May 14, 2013
I love simple and effective recipes. What do I mean? I like when it’s easy to make, doesn’t contain too many ingredients, is delicious and looks good (my eyes like to eat as well). There is one additional element I use quite often while cooking - curiosity. I am curious about world. For the past 6 years I managed to visit many interesting and delicious places, usually Mr T. was somewhere around. There’s one thing you should know about him - he’s always hungry and I am not joking. The sentence “I could eat something” is our often companion. It is hard to believe that after 8 years of me watching him eat, he’s still slim and has no problems with fitting through the door.
I remember sitting in a small restaurant in Changdu few years ago. It was 6am, we were waiting for a bus to Litang. Mr T. ordered soup and chef asked if he’d like it not spicy. The answer was “I want it spicy”. The chef tried to explain that they eat very spicy in Changdu and it can be a bit too spicy for people who are not used to it. Mr T. did not give up. After 10 minutes he was eating his soup. His forehead was covered with sweat, eyes with tears, water was leaking from his nose, but I’ve never seen him that happy. What I’m trying to say? I share my life with someone who’s always looking for new flavors and is not afraid to experiment.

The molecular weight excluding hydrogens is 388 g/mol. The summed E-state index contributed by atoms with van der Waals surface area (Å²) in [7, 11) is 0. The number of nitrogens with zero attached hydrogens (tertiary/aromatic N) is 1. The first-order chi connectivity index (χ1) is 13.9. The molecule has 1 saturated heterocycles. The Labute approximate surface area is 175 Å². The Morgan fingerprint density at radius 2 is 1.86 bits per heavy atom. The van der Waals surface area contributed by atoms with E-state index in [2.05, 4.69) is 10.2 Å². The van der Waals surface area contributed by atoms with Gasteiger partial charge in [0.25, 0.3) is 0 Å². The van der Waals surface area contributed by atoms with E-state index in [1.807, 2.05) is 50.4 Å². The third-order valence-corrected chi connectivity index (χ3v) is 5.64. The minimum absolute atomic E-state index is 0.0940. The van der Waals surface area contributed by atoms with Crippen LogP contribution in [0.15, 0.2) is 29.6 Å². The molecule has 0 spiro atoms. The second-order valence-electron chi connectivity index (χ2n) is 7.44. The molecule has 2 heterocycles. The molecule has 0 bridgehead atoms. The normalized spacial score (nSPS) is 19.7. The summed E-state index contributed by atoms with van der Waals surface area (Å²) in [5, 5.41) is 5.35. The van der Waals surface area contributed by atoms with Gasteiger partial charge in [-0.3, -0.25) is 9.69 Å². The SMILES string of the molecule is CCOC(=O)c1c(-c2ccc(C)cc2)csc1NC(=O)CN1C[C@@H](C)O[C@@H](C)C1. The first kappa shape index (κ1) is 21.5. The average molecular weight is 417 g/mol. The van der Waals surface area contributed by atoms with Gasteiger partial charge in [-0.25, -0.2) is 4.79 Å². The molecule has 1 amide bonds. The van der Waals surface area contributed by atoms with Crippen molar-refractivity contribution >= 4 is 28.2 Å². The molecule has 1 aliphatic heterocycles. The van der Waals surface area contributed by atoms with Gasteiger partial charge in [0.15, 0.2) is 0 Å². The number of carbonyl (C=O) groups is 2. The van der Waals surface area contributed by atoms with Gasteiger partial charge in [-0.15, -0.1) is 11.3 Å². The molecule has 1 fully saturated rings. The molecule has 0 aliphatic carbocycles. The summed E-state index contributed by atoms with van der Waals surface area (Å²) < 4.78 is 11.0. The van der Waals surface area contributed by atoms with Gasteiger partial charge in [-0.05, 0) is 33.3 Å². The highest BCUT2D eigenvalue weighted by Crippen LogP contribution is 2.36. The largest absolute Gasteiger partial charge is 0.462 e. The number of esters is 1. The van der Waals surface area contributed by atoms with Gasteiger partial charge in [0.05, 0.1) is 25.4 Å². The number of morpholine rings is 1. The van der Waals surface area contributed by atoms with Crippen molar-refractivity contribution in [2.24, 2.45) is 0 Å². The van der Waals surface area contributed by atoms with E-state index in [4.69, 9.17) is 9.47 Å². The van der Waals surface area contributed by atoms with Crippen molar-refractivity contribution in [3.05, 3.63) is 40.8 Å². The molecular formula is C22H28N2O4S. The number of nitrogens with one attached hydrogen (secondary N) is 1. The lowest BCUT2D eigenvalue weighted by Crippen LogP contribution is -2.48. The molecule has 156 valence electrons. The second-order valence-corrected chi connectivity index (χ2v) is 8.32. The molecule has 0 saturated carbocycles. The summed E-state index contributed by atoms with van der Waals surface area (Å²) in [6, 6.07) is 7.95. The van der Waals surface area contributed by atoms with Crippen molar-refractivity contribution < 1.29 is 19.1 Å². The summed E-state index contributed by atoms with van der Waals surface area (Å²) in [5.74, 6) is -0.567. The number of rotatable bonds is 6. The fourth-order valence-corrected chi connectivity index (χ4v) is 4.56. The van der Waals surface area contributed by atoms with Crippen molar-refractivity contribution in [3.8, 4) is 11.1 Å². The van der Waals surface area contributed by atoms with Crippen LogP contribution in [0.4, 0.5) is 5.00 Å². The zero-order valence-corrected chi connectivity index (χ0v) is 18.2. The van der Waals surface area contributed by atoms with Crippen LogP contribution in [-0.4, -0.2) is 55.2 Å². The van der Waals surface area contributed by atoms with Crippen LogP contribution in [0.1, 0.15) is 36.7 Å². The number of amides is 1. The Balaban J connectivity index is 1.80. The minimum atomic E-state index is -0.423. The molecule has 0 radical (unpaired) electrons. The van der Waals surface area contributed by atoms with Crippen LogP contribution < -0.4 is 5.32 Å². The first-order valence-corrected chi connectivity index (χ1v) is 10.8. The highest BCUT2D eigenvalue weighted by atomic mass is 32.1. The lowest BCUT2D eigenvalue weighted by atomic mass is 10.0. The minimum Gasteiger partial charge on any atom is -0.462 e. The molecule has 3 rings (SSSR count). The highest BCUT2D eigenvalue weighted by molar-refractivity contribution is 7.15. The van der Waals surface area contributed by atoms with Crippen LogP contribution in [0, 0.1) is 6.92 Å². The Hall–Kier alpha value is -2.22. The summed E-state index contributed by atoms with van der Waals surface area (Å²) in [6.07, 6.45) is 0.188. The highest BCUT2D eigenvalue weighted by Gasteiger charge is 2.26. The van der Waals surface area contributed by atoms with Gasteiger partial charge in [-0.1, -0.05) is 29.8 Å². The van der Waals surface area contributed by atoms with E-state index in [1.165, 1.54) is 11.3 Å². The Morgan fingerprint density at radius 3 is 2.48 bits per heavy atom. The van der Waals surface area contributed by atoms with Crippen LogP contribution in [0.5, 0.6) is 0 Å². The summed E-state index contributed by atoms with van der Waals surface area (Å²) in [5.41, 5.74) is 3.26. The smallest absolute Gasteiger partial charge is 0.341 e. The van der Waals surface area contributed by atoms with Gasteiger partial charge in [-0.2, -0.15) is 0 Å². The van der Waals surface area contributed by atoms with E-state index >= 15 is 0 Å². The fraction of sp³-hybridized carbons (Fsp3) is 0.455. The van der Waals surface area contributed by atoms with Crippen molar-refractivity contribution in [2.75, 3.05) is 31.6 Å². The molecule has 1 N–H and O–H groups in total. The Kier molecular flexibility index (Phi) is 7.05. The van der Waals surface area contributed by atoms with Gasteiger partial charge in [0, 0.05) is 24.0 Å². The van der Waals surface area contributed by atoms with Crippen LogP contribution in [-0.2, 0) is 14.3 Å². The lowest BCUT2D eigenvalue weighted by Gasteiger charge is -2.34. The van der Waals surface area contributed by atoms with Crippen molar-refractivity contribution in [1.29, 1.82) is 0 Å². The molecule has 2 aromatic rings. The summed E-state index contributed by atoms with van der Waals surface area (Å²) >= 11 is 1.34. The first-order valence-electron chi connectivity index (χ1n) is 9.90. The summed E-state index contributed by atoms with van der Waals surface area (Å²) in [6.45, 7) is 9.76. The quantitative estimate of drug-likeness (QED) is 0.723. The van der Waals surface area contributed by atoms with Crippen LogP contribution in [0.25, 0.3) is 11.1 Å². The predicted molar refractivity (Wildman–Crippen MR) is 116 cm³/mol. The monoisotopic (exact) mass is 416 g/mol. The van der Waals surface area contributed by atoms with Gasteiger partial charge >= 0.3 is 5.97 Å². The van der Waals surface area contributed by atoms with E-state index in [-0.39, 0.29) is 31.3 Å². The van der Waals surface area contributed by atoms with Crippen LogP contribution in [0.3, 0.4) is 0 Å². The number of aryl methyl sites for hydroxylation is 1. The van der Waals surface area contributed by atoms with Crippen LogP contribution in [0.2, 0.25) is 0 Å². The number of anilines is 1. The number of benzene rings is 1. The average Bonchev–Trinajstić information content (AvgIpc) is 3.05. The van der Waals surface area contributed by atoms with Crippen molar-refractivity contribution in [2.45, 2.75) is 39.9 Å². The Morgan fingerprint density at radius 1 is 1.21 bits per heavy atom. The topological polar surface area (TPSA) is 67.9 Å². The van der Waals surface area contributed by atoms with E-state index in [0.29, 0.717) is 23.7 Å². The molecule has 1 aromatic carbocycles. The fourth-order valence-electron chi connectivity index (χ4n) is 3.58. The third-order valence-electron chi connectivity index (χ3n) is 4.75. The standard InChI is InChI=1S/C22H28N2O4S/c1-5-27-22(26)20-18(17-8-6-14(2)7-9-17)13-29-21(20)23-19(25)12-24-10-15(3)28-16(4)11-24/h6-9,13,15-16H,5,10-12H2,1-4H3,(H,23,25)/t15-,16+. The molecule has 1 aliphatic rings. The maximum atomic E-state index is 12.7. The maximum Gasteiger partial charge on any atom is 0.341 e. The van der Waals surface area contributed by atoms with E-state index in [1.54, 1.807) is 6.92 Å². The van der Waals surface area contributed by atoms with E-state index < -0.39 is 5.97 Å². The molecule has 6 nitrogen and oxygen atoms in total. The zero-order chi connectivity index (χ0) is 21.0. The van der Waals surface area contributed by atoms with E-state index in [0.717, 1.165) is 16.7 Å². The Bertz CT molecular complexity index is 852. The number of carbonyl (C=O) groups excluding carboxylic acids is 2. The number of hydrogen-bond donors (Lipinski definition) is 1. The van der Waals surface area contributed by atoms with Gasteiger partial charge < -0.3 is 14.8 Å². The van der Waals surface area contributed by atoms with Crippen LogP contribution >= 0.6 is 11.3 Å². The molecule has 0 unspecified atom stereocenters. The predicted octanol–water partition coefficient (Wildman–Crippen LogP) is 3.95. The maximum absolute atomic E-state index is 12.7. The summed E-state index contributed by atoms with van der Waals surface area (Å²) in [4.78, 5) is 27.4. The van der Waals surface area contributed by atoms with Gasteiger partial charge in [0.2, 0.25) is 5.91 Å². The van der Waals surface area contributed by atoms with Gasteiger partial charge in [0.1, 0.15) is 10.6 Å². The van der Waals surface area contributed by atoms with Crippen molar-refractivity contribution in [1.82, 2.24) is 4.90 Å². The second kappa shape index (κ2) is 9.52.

Yesterday we were sitting in our kitchen, drinking melissa tea (tough weekend) and talking about Serbia. From word to action, the next morning I made Mekice - fried dough for breakfast. It is very easy to make, that’s for sure, and looks great. It also has to be tasty as I made 12 and we ate all of them. I served it with roasted radish, that did not taste like a raw version at all. It was juicy and sweet. I definitely recommend it.
You will need for Mekice:
- 500 g flour, sifted
- 250 ml lukewarm water
- 20 g fresh yeast
- 1 tsp salt
- 1 tsp sugar
- 2 tbsp oil for frying
Mix yeast, sugar and salt in water and leave it on side. It should start to bubble. Add it to the sifted flour, combine ingredients with a wooden spoon and start to knead with hand. If your dough is very sticky, add more flour, bit by bit. Place your dough in greased bowl, cover with towel and leave for about 1h or until it doubles in size. Then knead a bit more and divide in about 12 small rolls. Apparently you should leave it formed on edges of a bowl (like on picture) till your frying pan gets warm. I did it as I like to follow tradition. Place pieces of dough on a pan and fry until golden on both sides.
I served my Mekice with a roasted radish. I cut, placed in a baking dish, drizzled with oil, sprinkled with salt and pepper and baked in 200*C for about 20 minutes.
You can find more Serbian recipes on Palachinka blog.